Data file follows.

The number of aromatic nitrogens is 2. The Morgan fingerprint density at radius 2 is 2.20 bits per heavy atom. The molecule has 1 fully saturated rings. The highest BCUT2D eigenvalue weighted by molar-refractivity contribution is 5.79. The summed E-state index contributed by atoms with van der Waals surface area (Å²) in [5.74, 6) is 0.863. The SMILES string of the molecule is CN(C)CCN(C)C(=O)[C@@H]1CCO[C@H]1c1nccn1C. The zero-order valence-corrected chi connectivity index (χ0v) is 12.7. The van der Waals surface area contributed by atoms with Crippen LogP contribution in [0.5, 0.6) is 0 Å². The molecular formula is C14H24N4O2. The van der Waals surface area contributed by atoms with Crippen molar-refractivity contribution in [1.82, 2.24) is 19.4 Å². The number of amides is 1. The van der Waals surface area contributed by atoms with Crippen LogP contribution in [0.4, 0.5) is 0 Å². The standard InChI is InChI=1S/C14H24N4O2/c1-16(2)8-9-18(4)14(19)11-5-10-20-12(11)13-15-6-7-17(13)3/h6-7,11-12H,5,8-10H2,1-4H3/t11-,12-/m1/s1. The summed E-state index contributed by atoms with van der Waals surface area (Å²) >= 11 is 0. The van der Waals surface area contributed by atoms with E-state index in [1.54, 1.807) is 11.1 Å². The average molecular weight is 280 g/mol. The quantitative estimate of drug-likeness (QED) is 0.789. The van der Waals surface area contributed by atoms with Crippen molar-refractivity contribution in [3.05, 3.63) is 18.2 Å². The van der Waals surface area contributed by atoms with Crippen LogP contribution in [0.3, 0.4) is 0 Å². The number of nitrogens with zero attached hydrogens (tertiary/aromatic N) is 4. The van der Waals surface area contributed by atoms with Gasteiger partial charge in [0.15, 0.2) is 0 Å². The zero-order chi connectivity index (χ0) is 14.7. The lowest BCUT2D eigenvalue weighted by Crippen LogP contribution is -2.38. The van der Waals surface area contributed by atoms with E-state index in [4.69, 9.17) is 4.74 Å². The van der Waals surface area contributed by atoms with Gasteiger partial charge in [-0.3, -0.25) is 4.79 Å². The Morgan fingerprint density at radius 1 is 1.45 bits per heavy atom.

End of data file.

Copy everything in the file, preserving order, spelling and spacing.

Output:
The number of aromatic nitrogens is 2. The Morgan fingerprint density at radius 2 is 2.20 bits per heavy atom. The molecule has 1 fully saturated rings. The highest BCUT2D eigenvalue weighted by molar-refractivity contribution is 5.79. The summed E-state index contributed by atoms with van der Waals surface area (Å²) in [5.74, 6) is 0.863. The SMILES string of the molecule is CN(C)CCN(C)C(=O)[C@@H]1CCO[C@H]1c1nccn1C. The zero-order valence-corrected chi connectivity index (χ0v) is 12.7. The van der Waals surface area contributed by atoms with Crippen LogP contribution in [0.5, 0.6) is 0 Å². The molecular formula is C14H24N4O2. The van der Waals surface area contributed by atoms with Crippen molar-refractivity contribution in [1.82, 2.24) is 19.4 Å². The number of amides is 1. The van der Waals surface area contributed by atoms with Crippen LogP contribution in [0.4, 0.5) is 0 Å². The standard InChI is InChI=1S/C14H24N4O2/c1-16(2)8-9-18(4)14(19)11-5-10-20-12(11)13-15-6-7-17(13)3/h6-7,11-12H,5,8-10H2,1-4H3/t11-,12-/m1/s1. The summed E-state index contributed by atoms with van der Waals surface area (Å²) >= 11 is 0. The van der Waals surface area contributed by atoms with E-state index in [1.54, 1.807) is 11.1 Å². The average molecular weight is 280 g/mol. The quantitative estimate of drug-likeness (QED) is 0.789. The van der Waals surface area contributed by atoms with Crippen molar-refractivity contribution in [3.05, 3.63) is 18.2 Å². The van der Waals surface area contributed by atoms with Crippen LogP contribution in [0.3, 0.4) is 0 Å². The number of nitrogens with zero attached hydrogens (tertiary/aromatic N) is 4. The van der Waals surface area contributed by atoms with Gasteiger partial charge in [0.15, 0.2) is 0 Å². The zero-order chi connectivity index (χ0) is 14.7. The lowest BCUT2D eigenvalue weighted by Crippen LogP contribution is -2.38. The van der Waals surface area contributed by atoms with E-state index in [4.69, 9.17) is 4.74 Å². The van der Waals surface area contributed by atoms with Gasteiger partial charge in [-0.3, -0.25) is 4.79 Å². The Morgan fingerprint density at radius 1 is 1.45 bits per heavy atom.